this woman if it’s easier

to die if you
are already dead. Who, he asks,
going pale, the hell are you,

then lifts the tattered
beggar into his arms
and walks away.

 ducornet01_bodyRikki Ducornet

Senior Editor Jason DeYoung reviews the new Rikki Ducornet book The Deep  Zoo.

Subversive at heart and acutely perceptive, The Deep Zoo celebrates the fact that “Nature loves order, the beautiful, and the anomalous.” It plies us to savor the spiritual and the scatological, and not to whither in mortal certitude.


And our new Special Correspondent Jeff Bursey reviews J. Robert Lennon’s story collection.

It is impossible not to be intrigued by some of the plights featured in this or that story, thanks in part to the kinetic and assured momentum of the sentences and word choices, but thankfully, there is no pressure or encouragement from Lennon to regard any character as a person.

And there is MORE! For a new Numéro Cinq at the Movies is percolating in the brain of R. W. Gray (currently on a beach in Thailand en route to Uruguay).


Dec 172014

jeff again (3)

NC’s new Special Correspondent Jeff Bursey has a very smart review of Lance Olsen’s new book in the new Winter Issue at Quarterly Conversation.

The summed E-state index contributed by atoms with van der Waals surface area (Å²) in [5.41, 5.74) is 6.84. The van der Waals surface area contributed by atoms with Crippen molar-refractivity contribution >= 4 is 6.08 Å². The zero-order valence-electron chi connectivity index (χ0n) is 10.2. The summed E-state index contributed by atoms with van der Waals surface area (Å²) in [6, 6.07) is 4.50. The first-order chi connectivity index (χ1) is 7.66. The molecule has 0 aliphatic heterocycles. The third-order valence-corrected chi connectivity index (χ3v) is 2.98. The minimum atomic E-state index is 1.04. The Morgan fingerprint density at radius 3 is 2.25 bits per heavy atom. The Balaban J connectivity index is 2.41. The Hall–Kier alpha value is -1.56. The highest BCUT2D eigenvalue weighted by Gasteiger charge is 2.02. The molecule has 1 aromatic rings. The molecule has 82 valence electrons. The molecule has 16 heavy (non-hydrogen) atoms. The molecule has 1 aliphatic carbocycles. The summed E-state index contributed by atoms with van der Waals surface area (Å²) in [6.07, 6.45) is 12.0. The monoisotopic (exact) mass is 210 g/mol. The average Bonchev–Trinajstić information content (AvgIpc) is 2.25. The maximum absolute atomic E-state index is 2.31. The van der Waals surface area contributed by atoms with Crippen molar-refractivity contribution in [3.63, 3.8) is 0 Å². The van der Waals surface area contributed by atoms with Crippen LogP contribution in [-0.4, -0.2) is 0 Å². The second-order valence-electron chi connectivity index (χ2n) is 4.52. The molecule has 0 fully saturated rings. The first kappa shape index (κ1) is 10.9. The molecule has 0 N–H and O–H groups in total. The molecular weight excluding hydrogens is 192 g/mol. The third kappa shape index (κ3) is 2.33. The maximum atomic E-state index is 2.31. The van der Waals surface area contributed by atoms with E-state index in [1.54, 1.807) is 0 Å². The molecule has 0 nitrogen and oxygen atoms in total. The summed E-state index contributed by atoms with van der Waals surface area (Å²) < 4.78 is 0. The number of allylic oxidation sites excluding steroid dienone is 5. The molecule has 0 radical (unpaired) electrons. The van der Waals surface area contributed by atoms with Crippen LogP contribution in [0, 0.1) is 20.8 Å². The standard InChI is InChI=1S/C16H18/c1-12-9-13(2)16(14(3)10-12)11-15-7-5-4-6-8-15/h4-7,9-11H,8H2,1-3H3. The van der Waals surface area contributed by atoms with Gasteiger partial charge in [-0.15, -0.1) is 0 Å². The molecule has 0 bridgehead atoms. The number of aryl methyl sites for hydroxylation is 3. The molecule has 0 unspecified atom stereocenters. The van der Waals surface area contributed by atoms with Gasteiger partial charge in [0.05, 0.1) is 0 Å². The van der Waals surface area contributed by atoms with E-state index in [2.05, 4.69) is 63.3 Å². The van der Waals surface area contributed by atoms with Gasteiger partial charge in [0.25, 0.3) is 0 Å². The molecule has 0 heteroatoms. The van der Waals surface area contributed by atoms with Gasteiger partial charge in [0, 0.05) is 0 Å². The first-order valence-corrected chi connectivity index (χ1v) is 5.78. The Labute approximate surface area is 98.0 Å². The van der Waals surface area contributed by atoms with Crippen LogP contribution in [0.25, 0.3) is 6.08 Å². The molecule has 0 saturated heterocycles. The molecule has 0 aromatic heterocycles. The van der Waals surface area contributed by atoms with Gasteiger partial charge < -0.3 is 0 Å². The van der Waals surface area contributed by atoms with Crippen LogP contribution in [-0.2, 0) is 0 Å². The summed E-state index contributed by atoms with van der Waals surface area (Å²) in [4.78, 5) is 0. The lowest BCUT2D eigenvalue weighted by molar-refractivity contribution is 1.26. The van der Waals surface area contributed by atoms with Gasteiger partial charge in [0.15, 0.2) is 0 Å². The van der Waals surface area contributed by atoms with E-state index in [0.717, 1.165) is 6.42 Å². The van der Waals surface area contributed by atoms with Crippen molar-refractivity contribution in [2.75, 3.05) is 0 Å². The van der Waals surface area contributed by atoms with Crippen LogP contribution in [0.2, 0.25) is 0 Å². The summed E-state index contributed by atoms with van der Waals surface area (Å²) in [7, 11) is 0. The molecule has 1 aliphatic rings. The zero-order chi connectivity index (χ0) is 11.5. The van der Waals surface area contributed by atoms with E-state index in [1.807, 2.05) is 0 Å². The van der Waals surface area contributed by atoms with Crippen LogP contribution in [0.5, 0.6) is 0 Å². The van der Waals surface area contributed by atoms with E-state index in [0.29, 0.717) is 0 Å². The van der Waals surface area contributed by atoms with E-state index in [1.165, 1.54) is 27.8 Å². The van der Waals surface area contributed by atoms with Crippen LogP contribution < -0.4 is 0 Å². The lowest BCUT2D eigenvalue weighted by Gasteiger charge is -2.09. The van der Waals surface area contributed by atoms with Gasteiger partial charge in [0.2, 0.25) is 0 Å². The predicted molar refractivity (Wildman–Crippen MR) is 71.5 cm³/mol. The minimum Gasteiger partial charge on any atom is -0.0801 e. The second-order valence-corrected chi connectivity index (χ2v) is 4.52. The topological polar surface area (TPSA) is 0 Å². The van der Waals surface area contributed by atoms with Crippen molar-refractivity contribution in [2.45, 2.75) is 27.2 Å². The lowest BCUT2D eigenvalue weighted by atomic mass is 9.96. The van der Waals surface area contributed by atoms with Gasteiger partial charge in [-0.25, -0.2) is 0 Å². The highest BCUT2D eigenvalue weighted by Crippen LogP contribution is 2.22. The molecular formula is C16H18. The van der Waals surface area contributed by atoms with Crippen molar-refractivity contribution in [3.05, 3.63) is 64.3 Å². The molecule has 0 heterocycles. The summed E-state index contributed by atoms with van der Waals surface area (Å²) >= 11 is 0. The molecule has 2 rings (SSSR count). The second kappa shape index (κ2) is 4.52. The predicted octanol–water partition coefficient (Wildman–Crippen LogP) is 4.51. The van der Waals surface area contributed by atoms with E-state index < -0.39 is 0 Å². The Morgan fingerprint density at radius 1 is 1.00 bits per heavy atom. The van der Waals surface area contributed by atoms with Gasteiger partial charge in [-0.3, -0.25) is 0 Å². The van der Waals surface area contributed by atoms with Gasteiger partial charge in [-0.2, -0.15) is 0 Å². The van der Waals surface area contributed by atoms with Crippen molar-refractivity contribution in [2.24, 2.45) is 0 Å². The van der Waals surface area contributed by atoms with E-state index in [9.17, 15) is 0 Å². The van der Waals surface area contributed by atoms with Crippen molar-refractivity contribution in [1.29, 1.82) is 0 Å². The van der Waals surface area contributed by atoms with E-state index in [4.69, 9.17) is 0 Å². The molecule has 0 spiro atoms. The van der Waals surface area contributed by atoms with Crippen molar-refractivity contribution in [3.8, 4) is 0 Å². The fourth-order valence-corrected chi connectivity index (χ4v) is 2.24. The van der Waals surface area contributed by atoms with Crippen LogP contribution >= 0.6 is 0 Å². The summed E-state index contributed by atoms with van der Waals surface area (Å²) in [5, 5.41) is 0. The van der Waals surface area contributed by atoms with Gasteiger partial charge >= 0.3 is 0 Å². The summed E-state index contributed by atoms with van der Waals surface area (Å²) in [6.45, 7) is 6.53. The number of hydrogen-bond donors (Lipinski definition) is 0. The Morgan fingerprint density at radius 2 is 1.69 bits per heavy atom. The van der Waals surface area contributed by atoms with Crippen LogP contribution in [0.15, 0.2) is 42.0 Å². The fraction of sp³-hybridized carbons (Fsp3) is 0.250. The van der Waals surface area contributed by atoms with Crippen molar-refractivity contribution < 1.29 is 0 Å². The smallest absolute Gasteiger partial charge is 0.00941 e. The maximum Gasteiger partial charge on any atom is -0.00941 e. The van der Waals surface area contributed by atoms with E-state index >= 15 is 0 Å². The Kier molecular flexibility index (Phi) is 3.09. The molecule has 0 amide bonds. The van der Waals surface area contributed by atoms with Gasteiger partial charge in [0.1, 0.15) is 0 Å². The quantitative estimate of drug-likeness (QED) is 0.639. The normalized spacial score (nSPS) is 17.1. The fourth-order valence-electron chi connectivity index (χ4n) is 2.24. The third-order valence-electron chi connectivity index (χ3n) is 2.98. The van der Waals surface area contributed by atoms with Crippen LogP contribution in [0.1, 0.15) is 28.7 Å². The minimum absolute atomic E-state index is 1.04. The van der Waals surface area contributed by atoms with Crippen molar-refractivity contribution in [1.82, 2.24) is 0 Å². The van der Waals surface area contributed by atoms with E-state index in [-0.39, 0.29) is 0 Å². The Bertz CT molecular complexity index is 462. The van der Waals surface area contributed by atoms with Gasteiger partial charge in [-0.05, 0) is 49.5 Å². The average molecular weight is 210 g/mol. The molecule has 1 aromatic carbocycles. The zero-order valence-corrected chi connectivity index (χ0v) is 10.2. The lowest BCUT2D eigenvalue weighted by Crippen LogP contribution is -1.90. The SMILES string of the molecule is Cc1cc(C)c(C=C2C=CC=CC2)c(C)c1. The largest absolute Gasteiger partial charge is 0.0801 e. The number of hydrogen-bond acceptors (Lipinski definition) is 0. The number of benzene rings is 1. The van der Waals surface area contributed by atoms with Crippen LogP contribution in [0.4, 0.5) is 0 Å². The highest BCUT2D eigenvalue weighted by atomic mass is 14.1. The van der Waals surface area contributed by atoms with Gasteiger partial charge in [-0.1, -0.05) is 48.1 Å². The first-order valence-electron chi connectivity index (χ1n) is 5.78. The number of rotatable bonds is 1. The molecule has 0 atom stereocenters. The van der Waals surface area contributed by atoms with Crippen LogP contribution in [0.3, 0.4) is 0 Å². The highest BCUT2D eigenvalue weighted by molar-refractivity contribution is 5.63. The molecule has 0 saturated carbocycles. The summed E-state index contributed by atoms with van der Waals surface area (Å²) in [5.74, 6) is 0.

Inside, Olsen adds to the buffering by using two forms of punctuation to protect the words from the white margins (and/or vice versa), and makes clear early on what he thinks he’s going to be writing: “:::: A week before you leave, you decide to keep a trash diary: a constellation of sense, thought, memory, observation, fast fact scraps.” Those are almost the opening lines, they occur on the second page, but we have to get used to two things immediately: that brace of colons (what Olsen thinks could indicate “what cannot be articulated accurately”), as if “fast fact scraps” will be tough on the digestion, like fast food—unless the whole thing is a verbal Instagram of today’s America—and references to other artists that can, at first, look like name-dropping. On the first page Koestenbaum, Heidegger, and Derrida are brought in, while on the second there are quotes (unsurprisingly, not set within standard punctuation) from Guy Debord and Leigh Gilmore. A not-quite-scientific count yields, from page eight (epigraphs by two Germans, W.G. Sebald and Friedrich Kunath) through 139 (the last page filled with text), about 11 pages in which artists are absent. Many pages have three or more, and some are in the double-digits. As visiting writer at the American Academy in Berlin for the first five months of 2013, Olsen naturally drew strength and insight from other artists to assist with the cultural shift and, as time went on, to understand better what it means, and has meant, to live in Berlin (which at times is a synecdoche for Germany).